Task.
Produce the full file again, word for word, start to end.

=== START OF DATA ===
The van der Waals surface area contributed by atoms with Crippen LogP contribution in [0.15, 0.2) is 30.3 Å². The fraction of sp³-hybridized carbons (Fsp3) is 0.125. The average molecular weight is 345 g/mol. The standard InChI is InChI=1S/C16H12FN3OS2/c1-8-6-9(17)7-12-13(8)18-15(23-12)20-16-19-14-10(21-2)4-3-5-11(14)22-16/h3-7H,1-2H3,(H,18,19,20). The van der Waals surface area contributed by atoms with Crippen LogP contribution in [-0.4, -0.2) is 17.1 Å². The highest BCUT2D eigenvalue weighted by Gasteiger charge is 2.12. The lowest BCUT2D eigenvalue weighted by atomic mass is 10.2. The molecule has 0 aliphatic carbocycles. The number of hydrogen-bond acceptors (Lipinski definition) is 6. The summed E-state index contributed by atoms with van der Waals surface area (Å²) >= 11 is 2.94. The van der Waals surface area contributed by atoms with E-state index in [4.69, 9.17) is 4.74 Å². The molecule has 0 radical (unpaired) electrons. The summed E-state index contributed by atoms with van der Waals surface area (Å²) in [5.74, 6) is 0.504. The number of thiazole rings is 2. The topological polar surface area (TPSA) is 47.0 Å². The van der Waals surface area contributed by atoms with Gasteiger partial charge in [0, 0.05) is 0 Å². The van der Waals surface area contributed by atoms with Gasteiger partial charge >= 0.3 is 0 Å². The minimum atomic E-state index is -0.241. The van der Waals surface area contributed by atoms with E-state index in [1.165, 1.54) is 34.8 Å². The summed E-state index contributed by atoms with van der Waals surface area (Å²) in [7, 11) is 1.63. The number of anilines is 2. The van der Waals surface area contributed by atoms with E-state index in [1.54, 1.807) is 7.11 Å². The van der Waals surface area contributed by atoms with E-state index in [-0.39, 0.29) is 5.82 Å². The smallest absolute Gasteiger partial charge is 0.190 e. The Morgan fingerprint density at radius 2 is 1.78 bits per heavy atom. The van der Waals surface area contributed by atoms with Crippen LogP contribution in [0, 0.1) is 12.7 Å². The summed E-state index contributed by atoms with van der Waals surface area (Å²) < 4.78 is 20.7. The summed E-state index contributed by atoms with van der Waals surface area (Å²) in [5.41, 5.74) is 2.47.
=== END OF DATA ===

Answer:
The van der Waals surface area contributed by atoms with Crippen LogP contribution in [0.15, 0.2) is 30.3 Å². The fraction of sp³-hybridized carbons (Fsp3) is 0.125. The average molecular weight is 345 g/mol. The standard InChI is InChI=1S/C16H12FN3OS2/c1-8-6-9(17)7-12-13(8)18-15(23-12)20-16-19-14-10(21-2)4-3-5-11(14)22-16/h3-7H,1-2H3,(H,18,19,20). The van der Waals surface area contributed by atoms with Crippen LogP contribution in [-0.4, -0.2) is 17.1 Å². The highest BCUT2D eigenvalue weighted by Gasteiger charge is 2.12. The lowest BCUT2D eigenvalue weighted by atomic mass is 10.2. The molecule has 0 aliphatic carbocycles. The number of hydrogen-bond acceptors (Lipinski definition) is 6. The summed E-state index contributed by atoms with van der Waals surface area (Å²) >= 11 is 2.94. The van der Waals surface area contributed by atoms with E-state index in [4.69, 9.17) is 4.74 Å². The molecule has 0 radical (unpaired) electrons. The summed E-state index contributed by atoms with van der Waals surface area (Å²) in [5.74, 6) is 0.504. The number of thiazole rings is 2. The topological polar surface area (TPSA) is 47.0 Å². The van der Waals surface area contributed by atoms with Gasteiger partial charge in [0, 0.05) is 0 Å². The van der Waals surface area contributed by atoms with Gasteiger partial charge >= 0.3 is 0 Å². The minimum atomic E-state index is -0.241. The van der Waals surface area contributed by atoms with E-state index in [1.165, 1.54) is 34.8 Å². The summed E-state index contributed by atoms with van der Waals surface area (Å²) in [7, 11) is 1.63. The number of anilines is 2. The van der Waals surface area contributed by atoms with E-state index in [1.54, 1.807) is 7.11 Å². The van der Waals surface area contributed by atoms with E-state index in [-0.39, 0.29) is 5.82 Å². The smallest absolute Gasteiger partial charge is 0.190 e. The Morgan fingerprint density at radius 2 is 1.78 bits per heavy atom. The van der Waals surface area contributed by atoms with Crippen LogP contribution in [0, 0.1) is 12.7 Å². The summed E-state index contributed by atoms with van der Waals surface area (Å²) < 4.78 is 20.7. The summed E-state index contributed by atoms with van der Waals surface area (Å²) in [5.41, 5.74) is 2.47.